Journal of an old woman two.

Soft light from the morning sun streamed into Eremita’s living room. Peace and joy, a new day. Surrounded by trees and silence, her inner atmosphere was bursting with excitement. With no plan, anything could happen. The previous day, a name suddenly came into her mind, Gunter Grass. She went out and bought one of his books, The Tin Drum. The young bookseller asked her if she had seen the movie and when Eremita said no, she was advised to, “Read the book and then see the movie.”

Did she hear the name or see the name? Neither. It came as a thought and thoughts are fluid and invisible. Who knows where they come from or where they go? Maybe she heard this name twenty years ago and it floated back to her. She could have said, “thought” and forgotten about it, but instead she let it prompt her into taking action. She knew where she could find a book by Gunter Grass, and after finding the book, she learned that there was a movie with the same name that a bookseller liked.

A snakey path, a meandering road. Sharp points dulled by time, age as the knife that pares away the edges. Thoughts that once came too fast, that collided into one another, smashing, crashing, obliterating, were dust in a wastebin. What had caused her so much pain was just a wispy cloud floating in the sky of thought.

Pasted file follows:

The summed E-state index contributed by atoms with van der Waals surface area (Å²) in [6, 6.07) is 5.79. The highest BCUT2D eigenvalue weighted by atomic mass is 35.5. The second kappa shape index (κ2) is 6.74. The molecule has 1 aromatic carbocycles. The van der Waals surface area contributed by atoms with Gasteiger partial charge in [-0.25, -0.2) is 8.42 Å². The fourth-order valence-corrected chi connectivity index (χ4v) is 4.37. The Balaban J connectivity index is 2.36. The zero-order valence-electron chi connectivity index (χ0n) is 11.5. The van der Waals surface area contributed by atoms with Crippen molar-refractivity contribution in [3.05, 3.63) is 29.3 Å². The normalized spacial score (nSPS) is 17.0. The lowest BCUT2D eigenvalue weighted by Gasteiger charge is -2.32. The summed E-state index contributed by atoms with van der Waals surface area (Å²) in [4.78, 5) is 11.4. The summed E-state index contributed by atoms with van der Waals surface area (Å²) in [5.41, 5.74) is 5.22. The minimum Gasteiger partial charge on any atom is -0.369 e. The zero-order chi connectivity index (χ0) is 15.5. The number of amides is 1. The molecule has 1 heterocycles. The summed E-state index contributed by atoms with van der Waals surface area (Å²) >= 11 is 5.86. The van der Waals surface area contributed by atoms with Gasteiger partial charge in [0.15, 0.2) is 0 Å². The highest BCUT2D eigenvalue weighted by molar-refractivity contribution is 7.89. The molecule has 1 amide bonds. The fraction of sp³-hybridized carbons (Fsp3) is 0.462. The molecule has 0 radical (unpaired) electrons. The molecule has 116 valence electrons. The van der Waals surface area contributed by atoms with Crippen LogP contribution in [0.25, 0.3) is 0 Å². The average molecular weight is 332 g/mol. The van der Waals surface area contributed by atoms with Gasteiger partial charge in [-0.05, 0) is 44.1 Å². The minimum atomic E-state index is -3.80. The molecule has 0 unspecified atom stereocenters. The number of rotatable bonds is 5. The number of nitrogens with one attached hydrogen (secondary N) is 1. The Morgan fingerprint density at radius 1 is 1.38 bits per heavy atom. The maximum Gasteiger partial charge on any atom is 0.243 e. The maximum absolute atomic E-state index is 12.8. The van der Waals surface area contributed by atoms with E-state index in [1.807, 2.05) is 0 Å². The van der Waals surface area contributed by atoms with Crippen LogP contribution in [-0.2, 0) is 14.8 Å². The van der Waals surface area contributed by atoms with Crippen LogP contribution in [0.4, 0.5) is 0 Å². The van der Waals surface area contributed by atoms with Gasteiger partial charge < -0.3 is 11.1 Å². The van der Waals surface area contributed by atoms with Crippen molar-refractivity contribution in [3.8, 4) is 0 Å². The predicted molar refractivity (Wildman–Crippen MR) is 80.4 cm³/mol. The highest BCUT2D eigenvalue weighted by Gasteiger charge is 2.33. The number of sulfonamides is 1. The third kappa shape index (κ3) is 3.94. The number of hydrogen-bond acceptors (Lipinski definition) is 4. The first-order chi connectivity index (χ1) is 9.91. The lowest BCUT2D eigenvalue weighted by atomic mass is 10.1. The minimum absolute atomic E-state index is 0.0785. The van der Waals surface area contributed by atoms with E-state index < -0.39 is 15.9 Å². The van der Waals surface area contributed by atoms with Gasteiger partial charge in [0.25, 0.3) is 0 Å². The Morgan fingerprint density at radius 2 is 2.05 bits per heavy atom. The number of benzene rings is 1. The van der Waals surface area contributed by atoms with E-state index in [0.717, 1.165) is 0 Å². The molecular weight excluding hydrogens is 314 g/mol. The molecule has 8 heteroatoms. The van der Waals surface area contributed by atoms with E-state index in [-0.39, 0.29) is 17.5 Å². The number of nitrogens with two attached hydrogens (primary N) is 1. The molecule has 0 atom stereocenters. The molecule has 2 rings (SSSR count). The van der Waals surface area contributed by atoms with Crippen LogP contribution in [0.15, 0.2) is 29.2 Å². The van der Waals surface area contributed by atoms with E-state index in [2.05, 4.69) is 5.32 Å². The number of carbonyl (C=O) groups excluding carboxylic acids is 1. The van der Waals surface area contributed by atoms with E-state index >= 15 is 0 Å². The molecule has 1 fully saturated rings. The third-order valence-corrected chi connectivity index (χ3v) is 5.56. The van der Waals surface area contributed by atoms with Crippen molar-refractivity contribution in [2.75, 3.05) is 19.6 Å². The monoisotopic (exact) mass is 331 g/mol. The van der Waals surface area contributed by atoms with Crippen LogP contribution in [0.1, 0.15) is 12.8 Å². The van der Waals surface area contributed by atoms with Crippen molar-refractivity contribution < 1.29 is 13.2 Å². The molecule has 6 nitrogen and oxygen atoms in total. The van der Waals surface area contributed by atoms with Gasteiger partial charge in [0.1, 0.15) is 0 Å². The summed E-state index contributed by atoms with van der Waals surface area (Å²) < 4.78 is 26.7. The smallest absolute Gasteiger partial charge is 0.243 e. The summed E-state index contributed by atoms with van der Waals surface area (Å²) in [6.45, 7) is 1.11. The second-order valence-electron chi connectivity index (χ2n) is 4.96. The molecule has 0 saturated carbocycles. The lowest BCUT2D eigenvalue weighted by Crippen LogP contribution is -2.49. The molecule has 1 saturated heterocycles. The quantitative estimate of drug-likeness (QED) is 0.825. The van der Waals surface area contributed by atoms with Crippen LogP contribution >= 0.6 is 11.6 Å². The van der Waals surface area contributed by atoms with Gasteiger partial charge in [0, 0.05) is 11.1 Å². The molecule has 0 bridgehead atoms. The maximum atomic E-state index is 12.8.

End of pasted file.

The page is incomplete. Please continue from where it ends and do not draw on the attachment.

Eremita vibrated with potential. Unmoored from its familiar anchor, the capacity to become, the potentia ‘power,’ was rising, sending out rays, waves, vibrations, colors. The light that surrounded her was not just a day with a name in a calender attached to month. The hour was not time in a linear march to its dissolution. No, the time/space continuum around her was dancing in potentiality.

Laughing with the trickser is preferable to sitting on the stone precipice of the judge. Freed from the straightjacket of her humanality, she soared above the chaos and debris of culture.

I took Laura on a walk since she didn’t seem to want to be in the condo. When we came back she was practically racing to get away, in too much of a hurry to do anything other than grab her purse. She brought me some red flowers in a pot that will add color to the patio. Her comment about my place was, “Well, I might consider this as starter home.” A nasty judgment from a woman who cannot even afford a downpayment on a car. I’m glad she’s gone and I am lone. Vacuumed the downstairs and will vacuum the upstairs tomorrow and do laundry. I will put the red flowers in a bigger pot and continue to write about my life.

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